8th April 2021

17 May 2021 by Barbara Moore in: Pastoral Thoughts

MORE THOUGHTS 4       Mary Pearson

The challenging, thought-provoking, journey through Easter is behind us. We may well have had our minds filled with images, as words that are so familiar strike us once again and address us where we each find ourselves. We have moved out from that garden that held deathliness, emptiness, but also, as gardens do, the indications of new life. Now we are in a space that has been touched by so much grief, so many unanswered questions as we continue to accompany, in our imagining, the changes that were taking place for Jesus’ followers. They don’t know what to do. They have lost their leader. Their lives are in turmoil. They are fearful. Until Jesus comes to them again and, quite simply, speaks peace. They find ways to begin again, reassured that the life they knew in Jesus still surrounds them and will hold them, whatever lies ahead.

 

There is something organic in this message of brokenness, death and new life. It is what we know around us, what the creation shows us is happening endlessly. So often we are tempted to think that our human life is different from this, that we have more control over our destiny, that we can shape things how we would like them to be, that dying, somehow, is unnatural. Human power games are played out all the time, on individual levels, in communities, in and between countries. The effects of these are clear throughout history and are so much part of our lies now. In the symbolism of Holy Week, from Jesus riding into the seat of power on a donkey, a borrowed one at that, and in all that happened afterwards, we are shown the power of humility that is anything but weak. It is a message to which we are recalled, time and again, especially at this time of year.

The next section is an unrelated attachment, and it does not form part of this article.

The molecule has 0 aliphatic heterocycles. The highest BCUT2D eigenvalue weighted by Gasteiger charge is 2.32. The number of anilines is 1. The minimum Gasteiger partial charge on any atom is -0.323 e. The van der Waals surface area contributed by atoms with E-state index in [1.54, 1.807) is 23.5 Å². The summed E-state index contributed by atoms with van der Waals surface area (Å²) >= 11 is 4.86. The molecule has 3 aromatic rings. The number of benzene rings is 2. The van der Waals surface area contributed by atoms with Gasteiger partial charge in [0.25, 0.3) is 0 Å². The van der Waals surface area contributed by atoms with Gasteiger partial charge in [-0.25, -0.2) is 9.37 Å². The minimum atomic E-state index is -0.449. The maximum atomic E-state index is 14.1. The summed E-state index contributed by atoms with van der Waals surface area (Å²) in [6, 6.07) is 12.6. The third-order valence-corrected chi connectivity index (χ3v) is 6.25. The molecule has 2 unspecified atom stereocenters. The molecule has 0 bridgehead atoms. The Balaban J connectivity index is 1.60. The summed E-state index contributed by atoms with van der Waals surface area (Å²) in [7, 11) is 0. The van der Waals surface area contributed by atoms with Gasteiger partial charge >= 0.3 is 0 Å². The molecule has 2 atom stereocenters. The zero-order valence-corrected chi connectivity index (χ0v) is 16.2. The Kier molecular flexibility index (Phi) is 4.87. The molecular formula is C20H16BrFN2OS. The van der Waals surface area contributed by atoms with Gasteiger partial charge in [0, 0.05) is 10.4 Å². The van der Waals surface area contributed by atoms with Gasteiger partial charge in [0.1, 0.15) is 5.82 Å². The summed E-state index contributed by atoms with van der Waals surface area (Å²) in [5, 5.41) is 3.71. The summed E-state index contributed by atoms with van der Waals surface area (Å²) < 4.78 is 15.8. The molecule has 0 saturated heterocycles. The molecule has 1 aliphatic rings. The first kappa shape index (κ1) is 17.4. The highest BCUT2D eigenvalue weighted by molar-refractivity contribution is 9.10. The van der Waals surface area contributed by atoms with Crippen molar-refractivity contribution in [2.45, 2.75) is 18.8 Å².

This cycle of the Church’s year, this message of resurrection life in which we are offered new beginnings in the light of forgiving grace, is re-played for us always. Now we have moved past Easter, it is not something that is simply there behind us as our memories of this year’s worship fade into the background. We can’t put Easter away because we are Easter people. So, we ask ourselves what this means for us this year in our own lives and in our own churches. Like the men and women who were Jesus’ followers back then, we are in a time of changing understandings because our world is changing rapidly too. As Easter people we have something to offer because we have been confirmed in faith and hope and humility and the knowledge that we don’t have to be whole to do that. As with those friends of Jesus, our brokenness and vulnerability is part of the reality of life, but only one part of our story, because God uses that too, and through it shows us the gift and grace of love. The tomb is empty behind us. Can we comprehend the freedom of this? 

We are an Easter people, ours is an Easter faith, 
the yeast is rising in the bread, our wine has vintage taste.
Christ is risen, Christ is risen, risen in our lives.

We are an Easter people, ours is an Easter faith, 
our tears are freed to flow and heal our shattered hopes and hearts.
Christ is risen, Christ is risen, risen in our lives.                                                                                                    

We are an Easter people, ours is an Easter faith, 
our fears have died, we rise to dream, to love, to dance, to live.                                      Christ is risen, Christ is risen, risen in our lives.